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Making Connections at #OHA2016

In the words of our very own Troy Reeves, the OHA Annual Meeting offers a “yearly dose of sanity.” Whether you’re reading this while waiting for one of the panels to start, sitting this one out, or reflecting back on the excitement of the meeting later, we want to bring you a little taste of the fun. Below you can hear from a handful of oral historians on why they love the OHA Annual Meeting, as well as a look at social media activity during the conference.

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Racing towards OHA2016 in Long Beach, the “International City”

As has become OHR tradition, we have enlisted the help of a local to serve as a guide to the upcoming OHA Annual meeting in beautiful Long Beach, California. Below, Mark Garcia shares some of the city’s fascinating history, as well as his personal recommendations for oral historians who want to venture out and see some of what the city has to offer.

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In the oral history toolbox

Throughout 2016 we’ve featured oral history #OriginStories – tales of how people from all walks of life found their way into the world of oral history and what keeps them going. Most recently, Steven Sielaff explained how oral history has enabled him to connect his love of technology and his desire to create history.

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OHR Virtual Issue: from roots to the digital turn

We spend a lot of time in this space pointing to particular people or projects that we think are doing interesting things with oral history. In June we talked to Josh Burford, who is using oral history to start important conversations in North Carolina. In April, we heard from Shanna Farrell, who discussed Berkeley’s Oral History Summer Institute.

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Video didn’t kill the radio star – she’s hosting a podcast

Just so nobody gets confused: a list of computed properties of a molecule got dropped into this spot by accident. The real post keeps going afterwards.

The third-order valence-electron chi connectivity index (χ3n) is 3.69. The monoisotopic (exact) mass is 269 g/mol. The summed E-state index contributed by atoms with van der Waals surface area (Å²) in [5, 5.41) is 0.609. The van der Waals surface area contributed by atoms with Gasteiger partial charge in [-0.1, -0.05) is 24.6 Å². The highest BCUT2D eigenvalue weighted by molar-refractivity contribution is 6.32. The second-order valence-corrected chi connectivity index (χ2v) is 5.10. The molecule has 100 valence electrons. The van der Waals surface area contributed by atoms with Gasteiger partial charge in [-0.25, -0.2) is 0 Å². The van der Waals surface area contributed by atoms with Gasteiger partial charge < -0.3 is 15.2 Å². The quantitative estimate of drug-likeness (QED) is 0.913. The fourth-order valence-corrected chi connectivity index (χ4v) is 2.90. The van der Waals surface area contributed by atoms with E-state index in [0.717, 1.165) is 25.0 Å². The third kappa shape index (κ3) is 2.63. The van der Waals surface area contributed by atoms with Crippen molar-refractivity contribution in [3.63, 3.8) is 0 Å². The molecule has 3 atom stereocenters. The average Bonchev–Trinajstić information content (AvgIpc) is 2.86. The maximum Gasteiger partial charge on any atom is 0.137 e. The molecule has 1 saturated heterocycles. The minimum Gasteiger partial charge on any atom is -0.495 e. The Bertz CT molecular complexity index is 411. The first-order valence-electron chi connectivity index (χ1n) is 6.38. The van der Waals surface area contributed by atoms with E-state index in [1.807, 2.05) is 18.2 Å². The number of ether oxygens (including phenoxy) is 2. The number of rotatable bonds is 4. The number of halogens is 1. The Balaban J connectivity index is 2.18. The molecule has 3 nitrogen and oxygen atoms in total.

Podcasters P.J. Vogt, host of Reply All, and Starlee Kine, host of Mystery Show, addressed sold-out sessions at the Sydney Writers’ Festival last month, riding the wave of popularity engendered by Serial, the 2014 US true crime podcast series whose 100 million downloads galvanised the audio storytelling world.

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A technophile embraces oral history in the digital age

Since this is an oral historian origin story, I feel I need to begin this post with a bit of a confession. Even though I earned a bachelor’s degree in History from Baylor University, it was not until the summer of 2011, the term before I was to begin my graduate work at Baylor in the Museum Studies program

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Oral history and social justice

The #OHMATakeover of the OHR blog continues as Sara Loose explains her origins in oral history and how the skills and perspectives she gained at Columbia have influenced her career so far.

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The complexity of biography

I came across Oral History and Childhood Memories by Evan Faulkenbury on the Oral History Review’s blog. His emphasis on narrators’ earliest memories caught my eye.

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Queering oral history

In their substantial essay from OHR 43.1 on the peculiarities of queer oral history, authors Kevin Murphy, Jennifer Pierce, and Jason Ruiz suggest some of the ways that queer methodologies are useful and important for oral history projects.

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Listening where it matters

We all have that one teacher who inspired us, guided us to our calling in our formative years, whose lectures and project assignments become a piece of our professional identities. So, here it comes: one of my history teachers was singularly, as my teenage self might put it, the pits.

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Listening to the Queer Archive — a conversation with Marion Wasserbauer

The current issue of the OHR invites diverse authors to share their experiences listening to and learning from LGBTQ lives. This week, we bring you a short interview with one of the contributors, Marion Wasserbauer, whose article “‘That’s What Music Is About—It Strikes a Chord’: Proposing a Queer Method of Listening to the Lives and Music of LGBTQs” suggests that music is an integral tool for listening to a narrator’s voice.

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